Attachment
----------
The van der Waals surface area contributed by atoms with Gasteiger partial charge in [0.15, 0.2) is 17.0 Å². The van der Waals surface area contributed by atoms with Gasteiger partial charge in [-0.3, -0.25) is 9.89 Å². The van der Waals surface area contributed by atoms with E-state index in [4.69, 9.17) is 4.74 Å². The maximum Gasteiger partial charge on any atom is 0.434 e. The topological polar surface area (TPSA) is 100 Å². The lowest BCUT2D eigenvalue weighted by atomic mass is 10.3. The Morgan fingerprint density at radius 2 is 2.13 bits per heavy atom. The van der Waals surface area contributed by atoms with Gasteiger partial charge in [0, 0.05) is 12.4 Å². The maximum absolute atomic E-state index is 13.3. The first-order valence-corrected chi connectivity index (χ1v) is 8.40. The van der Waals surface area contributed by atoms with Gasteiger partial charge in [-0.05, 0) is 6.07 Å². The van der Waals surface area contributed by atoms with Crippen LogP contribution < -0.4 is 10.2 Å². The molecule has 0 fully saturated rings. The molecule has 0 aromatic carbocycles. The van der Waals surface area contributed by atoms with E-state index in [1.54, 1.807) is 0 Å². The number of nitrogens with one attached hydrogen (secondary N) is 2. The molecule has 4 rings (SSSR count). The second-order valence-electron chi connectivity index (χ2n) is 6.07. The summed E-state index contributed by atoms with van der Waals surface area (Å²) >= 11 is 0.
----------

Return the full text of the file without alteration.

The van der Waals surface area contributed by atoms with Gasteiger partial charge in [0.15, 0.2) is 17.0 Å². The van der Waals surface area contributed by atoms with Gasteiger partial charge in [-0.3, -0.25) is 9.89 Å². The van der Waals surface area contributed by atoms with E-state index in [4.69, 9.17) is 4.74 Å². The maximum Gasteiger partial charge on any atom is 0.434 e. The topological polar surface area (TPSA) is 100 Å². The lowest BCUT2D eigenvalue weighted by atomic mass is 10.3. The Morgan fingerprint density at radius 2 is 2.13 bits per heavy atom. The van der Waals surface area contributed by atoms with Gasteiger partial charge in [0, 0.05) is 12.4 Å². The maximum absolute atomic E-state index is 13.3. The first-order valence-corrected chi connectivity index (χ1v) is 8.40. The van der Waals surface area contributed by atoms with Gasteiger partial charge in [-0.05, 0) is 6.07 Å². The van der Waals surface area contributed by atoms with Crippen LogP contribution < -0.4 is 10.2 Å². The molecule has 0 fully saturated rings. The molecule has 0 aromatic carbocycles. The van der Waals surface area contributed by atoms with E-state index in [1.54, 1.807) is 0 Å². The number of nitrogens with one attached hydrogen (secondary N) is 2. The molecule has 4 rings (SSSR count). The second-order valence-electron chi connectivity index (χ2n) is 6.07. The summed E-state index contributed by atoms with van der Waals surface area (Å²) >= 11 is 0.